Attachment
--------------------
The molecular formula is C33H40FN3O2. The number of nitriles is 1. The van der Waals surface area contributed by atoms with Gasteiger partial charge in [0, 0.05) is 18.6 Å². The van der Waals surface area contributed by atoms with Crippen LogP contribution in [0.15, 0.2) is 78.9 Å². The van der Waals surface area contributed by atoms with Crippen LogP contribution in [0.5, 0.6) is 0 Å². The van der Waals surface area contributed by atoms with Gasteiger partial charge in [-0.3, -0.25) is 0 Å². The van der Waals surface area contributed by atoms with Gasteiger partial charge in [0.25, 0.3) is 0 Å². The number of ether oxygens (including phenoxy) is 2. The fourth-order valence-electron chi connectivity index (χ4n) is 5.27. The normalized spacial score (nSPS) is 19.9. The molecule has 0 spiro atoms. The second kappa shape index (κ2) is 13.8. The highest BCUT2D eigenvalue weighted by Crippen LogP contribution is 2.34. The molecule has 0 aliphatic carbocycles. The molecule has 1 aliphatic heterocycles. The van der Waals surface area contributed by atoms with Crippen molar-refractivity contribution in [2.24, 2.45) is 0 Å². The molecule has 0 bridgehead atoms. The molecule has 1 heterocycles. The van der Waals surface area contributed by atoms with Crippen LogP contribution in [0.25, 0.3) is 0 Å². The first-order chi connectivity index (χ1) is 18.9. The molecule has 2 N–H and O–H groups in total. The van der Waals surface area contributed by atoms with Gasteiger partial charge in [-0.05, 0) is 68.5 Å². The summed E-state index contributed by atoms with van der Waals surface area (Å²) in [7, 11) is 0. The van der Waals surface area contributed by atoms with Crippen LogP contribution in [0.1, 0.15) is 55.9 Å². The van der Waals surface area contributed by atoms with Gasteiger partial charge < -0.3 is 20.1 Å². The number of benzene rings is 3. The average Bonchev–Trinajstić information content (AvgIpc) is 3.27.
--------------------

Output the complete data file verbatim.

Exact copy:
The molecular formula is C33H40FN3O2. The number of nitriles is 1. The van der Waals surface area contributed by atoms with Gasteiger partial charge in [0, 0.05) is 18.6 Å². The van der Waals surface area contributed by atoms with Crippen LogP contribution in [0.15, 0.2) is 78.9 Å². The van der Waals surface area contributed by atoms with Crippen LogP contribution in [0.5, 0.6) is 0 Å². The van der Waals surface area contributed by atoms with Gasteiger partial charge in [-0.3, -0.25) is 0 Å². The van der Waals surface area contributed by atoms with Gasteiger partial charge in [0.25, 0.3) is 0 Å². The number of ether oxygens (including phenoxy) is 2. The fourth-order valence-electron chi connectivity index (χ4n) is 5.27. The normalized spacial score (nSPS) is 19.9. The molecule has 0 spiro atoms. The second kappa shape index (κ2) is 13.8. The highest BCUT2D eigenvalue weighted by Crippen LogP contribution is 2.34. The molecule has 0 aliphatic carbocycles. The molecule has 1 aliphatic heterocycles. The van der Waals surface area contributed by atoms with Crippen molar-refractivity contribution in [2.24, 2.45) is 0 Å². The molecule has 0 bridgehead atoms. The molecule has 1 heterocycles. The van der Waals surface area contributed by atoms with Crippen LogP contribution in [0.25, 0.3) is 0 Å². The first-order chi connectivity index (χ1) is 18.9. The molecule has 2 N–H and O–H groups in total. The van der Waals surface area contributed by atoms with Gasteiger partial charge in [-0.05, 0) is 68.5 Å². The summed E-state index contributed by atoms with van der Waals surface area (Å²) in [7, 11) is 0. The van der Waals surface area contributed by atoms with Crippen LogP contribution in [0.1, 0.15) is 55.9 Å². The van der Waals surface area contributed by atoms with Gasteiger partial charge < -0.3 is 20.1 Å². The number of benzene rings is 3. The average Bonchev–Trinajstić information content (AvgIpc) is 3.27.